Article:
• expertise
  • guidance
  • cautions
  • interpretations
  • support
  • encouragement

18
  • The Sherpa do not climb the mountain unless the
    climbers ask for assistance
  • They are not trying to set records or make
    history

19
  • The climbers know what they want to accomplish
    the Sherpa simply provide the support and
    guidance to reach the goal.

20
  • The climbers may modify their goals, as the
    conditions change, as their resources fluctuate
    and as they better understand the nature of the
    mountain.

21
  • Guides help climbers face hardships and cope
    with set backs. They facilitate progress and
    build motivation by helping the climbers notice
    and document progress.

22
  • When the expedition is successful, the climber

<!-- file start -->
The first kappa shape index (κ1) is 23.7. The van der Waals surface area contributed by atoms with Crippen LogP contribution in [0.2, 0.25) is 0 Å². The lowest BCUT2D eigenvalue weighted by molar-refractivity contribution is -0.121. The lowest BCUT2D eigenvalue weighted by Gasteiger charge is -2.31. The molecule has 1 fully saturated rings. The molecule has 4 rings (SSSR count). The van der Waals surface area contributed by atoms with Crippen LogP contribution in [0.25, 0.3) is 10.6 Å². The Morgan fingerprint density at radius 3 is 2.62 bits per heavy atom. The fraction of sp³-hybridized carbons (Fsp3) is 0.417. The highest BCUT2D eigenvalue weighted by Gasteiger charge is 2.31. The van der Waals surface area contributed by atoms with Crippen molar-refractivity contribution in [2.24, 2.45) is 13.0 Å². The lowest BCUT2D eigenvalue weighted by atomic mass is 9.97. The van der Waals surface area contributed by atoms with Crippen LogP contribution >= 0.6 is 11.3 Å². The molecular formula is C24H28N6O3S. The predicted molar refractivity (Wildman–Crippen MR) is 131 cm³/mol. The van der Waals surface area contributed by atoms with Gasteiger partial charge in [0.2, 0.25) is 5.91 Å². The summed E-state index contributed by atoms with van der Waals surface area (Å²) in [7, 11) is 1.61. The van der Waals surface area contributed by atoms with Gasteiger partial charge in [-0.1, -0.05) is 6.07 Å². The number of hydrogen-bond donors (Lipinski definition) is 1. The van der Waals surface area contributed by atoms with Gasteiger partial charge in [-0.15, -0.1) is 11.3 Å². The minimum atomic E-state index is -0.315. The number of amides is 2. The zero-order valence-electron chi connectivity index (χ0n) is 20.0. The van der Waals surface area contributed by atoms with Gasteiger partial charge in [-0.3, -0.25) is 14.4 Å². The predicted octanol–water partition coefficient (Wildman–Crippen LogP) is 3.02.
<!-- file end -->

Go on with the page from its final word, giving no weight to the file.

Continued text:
will say, I climbed that mountain.

23
  • Trainers, mentors, and specialists are like
    Sherpa Guides for early care and education
    professionals. You call on them when you have a
    goal to reach.

24
Ask for help
  • Reach the Summit

25
6. A Collaborative, Problem- Solving Approach Is
Essential
  • Collaboration requires teaching skills and
    providing repeated practice

26
7. Address One Child at a Time and Respond to
the Context of the Early Childhood Setting
  • Frame inclusion as one child at a time and
    within context of a progressive model to make
    inclusion feel more doable
  • Know how to identify each childs strengths,
    interests, and needs and to modify experiences
    accordingly to build practical competence

27
8. Professional Development Models Are Most
Cogent When They Can Be Shaped to Meet Unique
Community Needs and State Training Systems
  • Offer everything for credit
  • Ready training materials are valued/customizing
    is a 2nd step